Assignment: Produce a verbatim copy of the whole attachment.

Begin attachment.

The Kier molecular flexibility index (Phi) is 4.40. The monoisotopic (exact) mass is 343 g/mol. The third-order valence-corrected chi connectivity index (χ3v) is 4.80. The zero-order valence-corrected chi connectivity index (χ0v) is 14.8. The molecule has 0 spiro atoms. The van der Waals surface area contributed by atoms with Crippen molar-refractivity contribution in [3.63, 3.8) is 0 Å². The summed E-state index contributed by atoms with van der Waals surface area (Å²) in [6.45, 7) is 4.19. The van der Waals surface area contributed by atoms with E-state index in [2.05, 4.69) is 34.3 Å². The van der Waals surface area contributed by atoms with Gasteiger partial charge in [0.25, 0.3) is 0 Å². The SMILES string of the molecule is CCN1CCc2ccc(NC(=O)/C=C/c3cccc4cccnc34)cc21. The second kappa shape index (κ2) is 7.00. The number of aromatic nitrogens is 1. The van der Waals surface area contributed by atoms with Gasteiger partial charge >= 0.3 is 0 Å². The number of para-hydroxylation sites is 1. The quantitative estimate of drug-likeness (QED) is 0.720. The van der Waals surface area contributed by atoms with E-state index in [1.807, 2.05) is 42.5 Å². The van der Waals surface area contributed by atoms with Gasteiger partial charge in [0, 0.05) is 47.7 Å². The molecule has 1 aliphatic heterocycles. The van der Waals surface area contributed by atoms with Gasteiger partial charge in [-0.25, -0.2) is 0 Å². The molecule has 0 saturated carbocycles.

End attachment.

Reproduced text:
The Kier molecular flexibility index (Phi) is 4.40. The monoisotopic (exact) mass is 343 g/mol. The third-order valence-corrected chi connectivity index (χ3v) is 4.80. The zero-order valence-corrected chi connectivity index (χ0v) is 14.8. The molecule has 0 spiro atoms. The van der Waals surface area contributed by atoms with Crippen molar-refractivity contribution in [3.63, 3.8) is 0 Å². The summed E-state index contributed by atoms with van der Waals surface area (Å²) in [6.45, 7) is 4.19. The van der Waals surface area contributed by atoms with E-state index in [2.05, 4.69) is 34.3 Å². The van der Waals surface area contributed by atoms with Gasteiger partial charge in [0.25, 0.3) is 0 Å². The SMILES string of the molecule is CCN1CCc2ccc(NC(=O)/C=C/c3cccc4cccnc34)cc21. The second kappa shape index (κ2) is 7.00. The number of aromatic nitrogens is 1. The van der Waals surface area contributed by atoms with Gasteiger partial charge >= 0.3 is 0 Å². The number of para-hydroxylation sites is 1. The quantitative estimate of drug-likeness (QED) is 0.720. The van der Waals surface area contributed by atoms with E-state index in [1.807, 2.05) is 42.5 Å². The van der Waals surface area contributed by atoms with Gasteiger partial charge in [0, 0.05) is 47.7 Å². The molecule has 1 aliphatic heterocycles. The van der Waals surface area contributed by atoms with Gasteiger partial charge in [-0.25, -0.2) is 0 Å². The molecule has 0 saturated carbocycles.